After superhero romp Lego Batman, Lego Ninjago Movie with Jackie Chan offers insane mix of martial arts and family strife
A mix of the martial arts genre and Japanese kaiju films with giant monsters and robots, the third Lego film will appeal to kids and adults alike, says Justin Theroux, who voices supervillain Lord Gardamon
For those who rank Darth Vader pretty high as Worst Dad Ever, meet Lord Garmadon.
Voiced by Justin Theroux, the black-helmeted, four-armed supervillain aims to rule over Ninjago City, and a team of teenage ninjas – led by his estranged son Lloyd Garmadon (Dave Franco) – aim to stop the operatic sociopath in The Lego Ninjago Movie. “It’s about a son having to live with this father who’s a threat to Lego-manity [but] more about the son’s journey of forgiving him and learning to accept him for who he is,“ says Theroux.
Based on a popular toy line and animated TV show, Lego Ninjago is the third in the Lego series of interlocking films, each with its own style: the successful Lego Movie in 2014 was the “call to adventure” project, The Lego Batman Movie (out Thursday in Hong Kong) features action and superheroes, and Lego Ninjago is a mix of the martial-arts genre and Japanese kaiju movies with giant monsters and robots.
Lloyd is a seemingly unremarkable kid in his daily life, but when he becomes the masked Green Ninja of the Ninjago super-team, “he has much more confidence ... and wants to do everything he can to protect his home,” says Franco.
Also in his squad: the hotheaded Kai (Michael Peña), robot Zane (Zach Woods), uber-rad Cole (Fred Armisen), insecure Jay (Kumail Nanjiani) and strong-willed Nya (Abbi Jacobson). “They may be really cool as ninjas and the Ninjago world adores them, but at school they’re the geeks and nerds who are ignored.“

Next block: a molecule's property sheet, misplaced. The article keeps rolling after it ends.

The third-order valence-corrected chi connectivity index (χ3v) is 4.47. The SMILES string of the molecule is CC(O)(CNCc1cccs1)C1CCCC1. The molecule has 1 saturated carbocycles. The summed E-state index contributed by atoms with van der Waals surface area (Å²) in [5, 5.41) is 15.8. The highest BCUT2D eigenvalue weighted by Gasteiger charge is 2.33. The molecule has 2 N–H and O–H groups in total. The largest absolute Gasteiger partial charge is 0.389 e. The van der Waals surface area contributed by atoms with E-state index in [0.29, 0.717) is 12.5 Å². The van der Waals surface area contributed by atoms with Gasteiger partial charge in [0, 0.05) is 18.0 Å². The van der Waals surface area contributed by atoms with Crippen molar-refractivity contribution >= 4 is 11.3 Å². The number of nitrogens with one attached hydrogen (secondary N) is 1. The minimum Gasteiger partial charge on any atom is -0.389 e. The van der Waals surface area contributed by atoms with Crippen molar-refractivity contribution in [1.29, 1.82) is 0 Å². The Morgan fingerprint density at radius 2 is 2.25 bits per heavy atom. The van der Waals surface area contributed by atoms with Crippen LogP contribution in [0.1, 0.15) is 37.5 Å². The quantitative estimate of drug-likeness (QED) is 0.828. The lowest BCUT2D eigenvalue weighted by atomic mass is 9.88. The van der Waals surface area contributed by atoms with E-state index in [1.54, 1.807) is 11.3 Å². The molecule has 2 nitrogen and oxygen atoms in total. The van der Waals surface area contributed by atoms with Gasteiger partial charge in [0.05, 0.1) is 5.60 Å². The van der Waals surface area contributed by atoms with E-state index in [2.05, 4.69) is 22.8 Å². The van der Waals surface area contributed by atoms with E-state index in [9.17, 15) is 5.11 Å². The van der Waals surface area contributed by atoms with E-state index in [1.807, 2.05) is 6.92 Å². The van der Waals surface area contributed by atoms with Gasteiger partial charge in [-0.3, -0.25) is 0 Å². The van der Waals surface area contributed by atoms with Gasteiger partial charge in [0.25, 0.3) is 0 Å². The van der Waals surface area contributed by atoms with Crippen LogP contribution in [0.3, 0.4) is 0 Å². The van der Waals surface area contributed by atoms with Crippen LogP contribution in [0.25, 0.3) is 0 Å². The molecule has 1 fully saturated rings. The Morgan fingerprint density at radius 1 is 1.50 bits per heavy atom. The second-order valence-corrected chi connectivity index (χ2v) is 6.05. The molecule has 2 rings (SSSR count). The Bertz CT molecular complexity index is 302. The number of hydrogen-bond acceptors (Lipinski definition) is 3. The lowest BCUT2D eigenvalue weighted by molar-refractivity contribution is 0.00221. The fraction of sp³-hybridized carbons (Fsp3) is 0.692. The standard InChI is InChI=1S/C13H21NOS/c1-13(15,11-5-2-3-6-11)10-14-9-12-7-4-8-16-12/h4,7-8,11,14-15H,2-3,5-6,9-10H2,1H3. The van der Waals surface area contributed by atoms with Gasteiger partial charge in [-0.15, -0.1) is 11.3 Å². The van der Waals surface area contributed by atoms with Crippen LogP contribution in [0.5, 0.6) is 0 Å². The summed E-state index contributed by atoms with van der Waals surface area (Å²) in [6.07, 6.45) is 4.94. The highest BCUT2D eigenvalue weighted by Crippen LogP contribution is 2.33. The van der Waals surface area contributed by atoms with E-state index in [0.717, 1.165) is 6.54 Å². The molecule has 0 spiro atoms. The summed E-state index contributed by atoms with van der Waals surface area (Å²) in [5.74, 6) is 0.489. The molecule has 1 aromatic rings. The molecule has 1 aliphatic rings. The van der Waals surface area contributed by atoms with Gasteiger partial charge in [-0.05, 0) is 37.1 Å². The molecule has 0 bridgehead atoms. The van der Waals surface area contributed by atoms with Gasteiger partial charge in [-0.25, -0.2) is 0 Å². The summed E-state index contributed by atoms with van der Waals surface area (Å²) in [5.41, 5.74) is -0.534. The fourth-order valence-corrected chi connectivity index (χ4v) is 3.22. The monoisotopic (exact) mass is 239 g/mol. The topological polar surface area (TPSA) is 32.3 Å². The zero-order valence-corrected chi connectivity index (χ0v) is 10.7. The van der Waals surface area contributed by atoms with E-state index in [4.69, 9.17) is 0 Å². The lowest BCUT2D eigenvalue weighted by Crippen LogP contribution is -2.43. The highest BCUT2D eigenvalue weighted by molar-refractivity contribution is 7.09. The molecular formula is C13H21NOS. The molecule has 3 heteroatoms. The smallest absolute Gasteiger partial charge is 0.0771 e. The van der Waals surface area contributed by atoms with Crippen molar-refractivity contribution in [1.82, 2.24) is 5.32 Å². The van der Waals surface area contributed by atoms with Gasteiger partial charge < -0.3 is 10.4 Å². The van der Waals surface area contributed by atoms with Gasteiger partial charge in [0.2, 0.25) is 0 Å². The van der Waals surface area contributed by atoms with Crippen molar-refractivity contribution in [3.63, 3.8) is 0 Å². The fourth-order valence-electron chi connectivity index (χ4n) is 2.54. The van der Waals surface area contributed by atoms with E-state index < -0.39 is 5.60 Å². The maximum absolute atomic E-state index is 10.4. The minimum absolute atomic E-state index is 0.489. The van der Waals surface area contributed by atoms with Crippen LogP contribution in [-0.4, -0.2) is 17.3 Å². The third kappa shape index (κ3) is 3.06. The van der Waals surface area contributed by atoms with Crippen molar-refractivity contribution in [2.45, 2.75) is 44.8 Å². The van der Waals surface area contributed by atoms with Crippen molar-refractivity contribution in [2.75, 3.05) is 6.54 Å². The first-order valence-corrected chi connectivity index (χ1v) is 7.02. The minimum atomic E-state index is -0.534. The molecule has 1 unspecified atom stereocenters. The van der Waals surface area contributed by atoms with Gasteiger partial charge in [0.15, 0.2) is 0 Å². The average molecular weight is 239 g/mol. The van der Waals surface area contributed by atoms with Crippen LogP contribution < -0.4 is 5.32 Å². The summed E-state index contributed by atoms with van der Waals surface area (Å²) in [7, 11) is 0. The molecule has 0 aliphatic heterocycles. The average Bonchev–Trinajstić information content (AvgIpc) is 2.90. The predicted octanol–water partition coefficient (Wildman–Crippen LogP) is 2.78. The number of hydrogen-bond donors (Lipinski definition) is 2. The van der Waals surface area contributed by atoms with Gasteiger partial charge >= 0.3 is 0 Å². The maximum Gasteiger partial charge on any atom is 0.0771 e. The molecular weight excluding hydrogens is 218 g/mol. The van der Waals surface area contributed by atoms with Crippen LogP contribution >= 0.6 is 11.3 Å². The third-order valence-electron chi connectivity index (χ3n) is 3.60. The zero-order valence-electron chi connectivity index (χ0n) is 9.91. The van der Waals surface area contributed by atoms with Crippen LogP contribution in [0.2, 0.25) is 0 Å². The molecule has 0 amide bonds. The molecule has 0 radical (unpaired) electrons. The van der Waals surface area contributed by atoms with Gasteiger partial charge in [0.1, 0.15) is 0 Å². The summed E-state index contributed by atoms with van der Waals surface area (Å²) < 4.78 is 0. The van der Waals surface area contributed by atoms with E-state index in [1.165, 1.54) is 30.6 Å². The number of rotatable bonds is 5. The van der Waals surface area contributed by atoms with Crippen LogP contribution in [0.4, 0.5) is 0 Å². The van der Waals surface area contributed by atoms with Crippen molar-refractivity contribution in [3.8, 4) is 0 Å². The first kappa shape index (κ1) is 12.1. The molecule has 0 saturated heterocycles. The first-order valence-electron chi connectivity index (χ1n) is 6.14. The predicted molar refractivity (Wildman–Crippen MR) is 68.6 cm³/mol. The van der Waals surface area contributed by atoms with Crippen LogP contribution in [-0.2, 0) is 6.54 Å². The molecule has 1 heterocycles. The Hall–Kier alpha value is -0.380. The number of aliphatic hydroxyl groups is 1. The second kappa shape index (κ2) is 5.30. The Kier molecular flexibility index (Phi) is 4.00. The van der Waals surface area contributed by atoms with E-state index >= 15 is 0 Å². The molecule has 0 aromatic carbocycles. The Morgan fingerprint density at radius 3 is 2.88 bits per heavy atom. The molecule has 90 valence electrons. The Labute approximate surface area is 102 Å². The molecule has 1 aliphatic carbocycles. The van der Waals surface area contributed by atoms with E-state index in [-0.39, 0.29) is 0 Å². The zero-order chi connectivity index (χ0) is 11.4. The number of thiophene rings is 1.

Master Wu (Jackie Chan) is the group’s teacher – as well as Lord Garmadon’s brother – and Franco says he and Lloyd have a Mr Miyagi/Daniel relationship, à la The Karate Kid. “It sometimes takes Lloyd a little while to grasp the lessons that Master Wu is trying to instil within him.” (Chan’s stunt team actually filmed the martial arts sequences that the filmmakers animate over for the movie’s fights.)
Hanging over Lloyd is the shadow of his father, who left him and his mother Koko (Olivia Munn) when Lloyd was a baby. Lord Garmadon doesn’t exactly make the road to redemption easy. “I think he’s suffered a series of slights and cuts over the course of his life when people question his narcissism, so it’s made him more and more evil as a result,” says Theroux.
For Theroux, the magic of the Lego movies like Ninjago is the blend of the distinctive look, playful energy and goofy humour that hits on multiple levels: kids will dig Lord Garmadon riding a large mechanical shark with legs while adults get the comedy of the supervillain frequently pestering Lloyd to find out if his ex-wife is seeing anybody.
“Ninjago is one of the most insane places in the universe,” Theroux says. “So much of it makes no sense. It feels like it came out of the mind of a kid rather than out of the minds of some people sitting in a writers’ room.”
The Lego Ninjago Movie is scheduled to open in September